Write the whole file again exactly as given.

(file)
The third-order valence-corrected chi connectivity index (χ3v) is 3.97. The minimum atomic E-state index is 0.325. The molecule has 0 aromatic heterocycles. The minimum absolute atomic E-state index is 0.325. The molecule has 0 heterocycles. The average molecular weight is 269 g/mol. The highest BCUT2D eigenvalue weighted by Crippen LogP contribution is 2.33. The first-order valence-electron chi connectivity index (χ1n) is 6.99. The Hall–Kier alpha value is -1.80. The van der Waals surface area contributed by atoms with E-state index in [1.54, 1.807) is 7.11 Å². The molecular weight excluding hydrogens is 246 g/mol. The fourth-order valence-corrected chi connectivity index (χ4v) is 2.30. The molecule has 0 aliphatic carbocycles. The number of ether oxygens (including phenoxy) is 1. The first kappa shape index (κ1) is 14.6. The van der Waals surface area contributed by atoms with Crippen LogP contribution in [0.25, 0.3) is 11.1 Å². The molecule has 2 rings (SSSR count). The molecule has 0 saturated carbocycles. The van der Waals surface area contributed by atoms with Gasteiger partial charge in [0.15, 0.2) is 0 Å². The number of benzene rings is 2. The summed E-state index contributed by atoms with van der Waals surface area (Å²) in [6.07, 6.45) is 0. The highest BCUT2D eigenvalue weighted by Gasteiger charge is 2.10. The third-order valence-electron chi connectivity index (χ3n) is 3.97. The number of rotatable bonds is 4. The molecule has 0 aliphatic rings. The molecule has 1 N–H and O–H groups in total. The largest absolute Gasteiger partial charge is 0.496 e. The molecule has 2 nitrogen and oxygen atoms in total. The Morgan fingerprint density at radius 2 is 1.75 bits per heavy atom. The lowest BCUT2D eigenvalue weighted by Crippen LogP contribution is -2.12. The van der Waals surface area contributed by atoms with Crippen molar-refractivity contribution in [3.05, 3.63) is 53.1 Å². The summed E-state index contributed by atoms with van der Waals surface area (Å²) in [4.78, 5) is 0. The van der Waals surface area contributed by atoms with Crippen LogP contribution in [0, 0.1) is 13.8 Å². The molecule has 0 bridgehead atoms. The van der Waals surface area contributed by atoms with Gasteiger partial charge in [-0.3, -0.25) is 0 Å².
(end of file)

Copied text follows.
The third-order valence-corrected chi connectivity index (χ3v) is 3.97. The minimum atomic E-state index is 0.325. The molecule has 0 aromatic heterocycles. The minimum absolute atomic E-state index is 0.325. The molecule has 0 heterocycles. The average molecular weight is 269 g/mol. The highest BCUT2D eigenvalue weighted by Crippen LogP contribution is 2.33. The first-order valence-electron chi connectivity index (χ1n) is 6.99. The Hall–Kier alpha value is -1.80. The van der Waals surface area contributed by atoms with E-state index in [1.54, 1.807) is 7.11 Å². The molecular weight excluding hydrogens is 246 g/mol. The fourth-order valence-corrected chi connectivity index (χ4v) is 2.30. The molecule has 0 aliphatic carbocycles. The number of ether oxygens (including phenoxy) is 1. The first kappa shape index (κ1) is 14.6. The van der Waals surface area contributed by atoms with Crippen LogP contribution in [0.25, 0.3) is 11.1 Å². The molecule has 2 rings (SSSR count). The molecule has 0 saturated carbocycles. The van der Waals surface area contributed by atoms with Gasteiger partial charge in [0.15, 0.2) is 0 Å². The number of benzene rings is 2. The summed E-state index contributed by atoms with van der Waals surface area (Å²) in [6.07, 6.45) is 0. The highest BCUT2D eigenvalue weighted by Gasteiger charge is 2.10. The third-order valence-electron chi connectivity index (χ3n) is 3.97. The number of rotatable bonds is 4. The molecule has 0 aliphatic rings. The molecule has 1 N–H and O–H groups in total. The largest absolute Gasteiger partial charge is 0.496 e. The molecule has 2 nitrogen and oxygen atoms in total. The Morgan fingerprint density at radius 2 is 1.75 bits per heavy atom. The lowest BCUT2D eigenvalue weighted by Crippen LogP contribution is -2.12. The van der Waals surface area contributed by atoms with Crippen molar-refractivity contribution in [3.05, 3.63) is 53.1 Å². The summed E-state index contributed by atoms with van der Waals surface area (Å²) in [4.78, 5) is 0. The van der Waals surface area contributed by atoms with Crippen LogP contribution in [0, 0.1) is 13.8 Å². The molecule has 0 bridgehead atoms. The van der Waals surface area contributed by atoms with Gasteiger partial charge in [-0.3, -0.25) is 0 Å².